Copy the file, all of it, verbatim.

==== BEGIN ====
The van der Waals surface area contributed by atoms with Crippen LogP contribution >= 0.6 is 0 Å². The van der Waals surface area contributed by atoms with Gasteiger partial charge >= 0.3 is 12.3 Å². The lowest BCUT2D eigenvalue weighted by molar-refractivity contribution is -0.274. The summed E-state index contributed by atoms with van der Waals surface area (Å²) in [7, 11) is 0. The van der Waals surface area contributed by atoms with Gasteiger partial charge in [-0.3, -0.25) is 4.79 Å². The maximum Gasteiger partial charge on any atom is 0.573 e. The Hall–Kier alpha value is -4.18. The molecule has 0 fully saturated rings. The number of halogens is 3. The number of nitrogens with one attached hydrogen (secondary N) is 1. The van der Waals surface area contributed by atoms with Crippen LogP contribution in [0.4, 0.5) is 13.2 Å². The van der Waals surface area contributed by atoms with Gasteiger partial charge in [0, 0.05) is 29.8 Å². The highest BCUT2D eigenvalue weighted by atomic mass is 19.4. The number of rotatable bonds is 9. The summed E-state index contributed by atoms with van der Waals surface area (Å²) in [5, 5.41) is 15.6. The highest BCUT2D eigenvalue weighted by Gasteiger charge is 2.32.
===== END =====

The van der Waals surface area contributed by atoms with Crippen LogP contribution >= 0.6 is 0 Å². The van der Waals surface area contributed by atoms with Gasteiger partial charge >= 0.3 is 12.3 Å². The lowest BCUT2D eigenvalue weighted by molar-refractivity contribution is -0.274. The summed E-state index contributed by atoms with van der Waals surface area (Å²) in [7, 11) is 0. The van der Waals surface area contributed by atoms with Gasteiger partial charge in [-0.3, -0.25) is 4.79 Å². The maximum Gasteiger partial charge on any atom is 0.573 e. The Hall–Kier alpha value is -4.18. The molecule has 0 fully saturated rings. The number of halogens is 3. The number of nitrogens with one attached hydrogen (secondary N) is 1. The van der Waals surface area contributed by atoms with Crippen LogP contribution in [0.4, 0.5) is 13.2 Å². The van der Waals surface area contributed by atoms with Gasteiger partial charge in [0, 0.05) is 29.8 Å². The highest BCUT2D eigenvalue weighted by atomic mass is 19.4. The number of rotatable bonds is 9. The summed E-state index contributed by atoms with van der Waals surface area (Å²) in [5, 5.41) is 15.6. The highest BCUT2D eigenvalue weighted by Gasteiger charge is 2.32.